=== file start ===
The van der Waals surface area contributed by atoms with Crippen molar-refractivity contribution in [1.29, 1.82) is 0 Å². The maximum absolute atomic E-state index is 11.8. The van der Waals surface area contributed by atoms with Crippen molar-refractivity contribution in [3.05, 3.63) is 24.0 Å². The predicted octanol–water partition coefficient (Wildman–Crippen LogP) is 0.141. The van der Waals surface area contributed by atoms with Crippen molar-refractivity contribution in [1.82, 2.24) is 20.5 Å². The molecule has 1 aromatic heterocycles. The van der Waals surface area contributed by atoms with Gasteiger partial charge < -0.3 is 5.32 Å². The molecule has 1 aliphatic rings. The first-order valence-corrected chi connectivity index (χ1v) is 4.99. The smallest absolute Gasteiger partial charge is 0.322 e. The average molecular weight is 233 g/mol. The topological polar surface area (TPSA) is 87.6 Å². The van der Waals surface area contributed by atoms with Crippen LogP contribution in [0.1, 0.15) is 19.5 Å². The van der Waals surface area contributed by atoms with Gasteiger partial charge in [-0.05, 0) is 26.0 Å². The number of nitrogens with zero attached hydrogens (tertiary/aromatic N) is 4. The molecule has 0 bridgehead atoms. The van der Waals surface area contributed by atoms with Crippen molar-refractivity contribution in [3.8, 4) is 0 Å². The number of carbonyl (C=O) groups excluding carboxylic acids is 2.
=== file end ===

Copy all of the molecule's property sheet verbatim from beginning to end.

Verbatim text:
The van der Waals surface area contributed by atoms with Crippen molar-refractivity contribution in [1.29, 1.82) is 0 Å². The maximum absolute atomic E-state index is 11.8. The van der Waals surface area contributed by atoms with Crippen molar-refractivity contribution in [3.05, 3.63) is 24.0 Å². The predicted octanol–water partition coefficient (Wildman–Crippen LogP) is 0.141. The van der Waals surface area contributed by atoms with Crippen molar-refractivity contribution in [1.82, 2.24) is 20.5 Å². The molecule has 1 aromatic heterocycles. The van der Waals surface area contributed by atoms with Gasteiger partial charge < -0.3 is 5.32 Å². The molecule has 1 aliphatic rings. The first-order valence-corrected chi connectivity index (χ1v) is 4.99. The smallest absolute Gasteiger partial charge is 0.322 e. The average molecular weight is 233 g/mol. The topological polar surface area (TPSA) is 87.6 Å². The van der Waals surface area contributed by atoms with Crippen LogP contribution in [0.1, 0.15) is 19.5 Å². The van der Waals surface area contributed by atoms with Gasteiger partial charge in [-0.05, 0) is 26.0 Å². The number of nitrogens with zero attached hydrogens (tertiary/aromatic N) is 4. The molecule has 0 bridgehead atoms. The van der Waals surface area contributed by atoms with Crippen molar-refractivity contribution in [3.8, 4) is 0 Å². The number of carbonyl (C=O) groups excluding carboxylic acids is 2.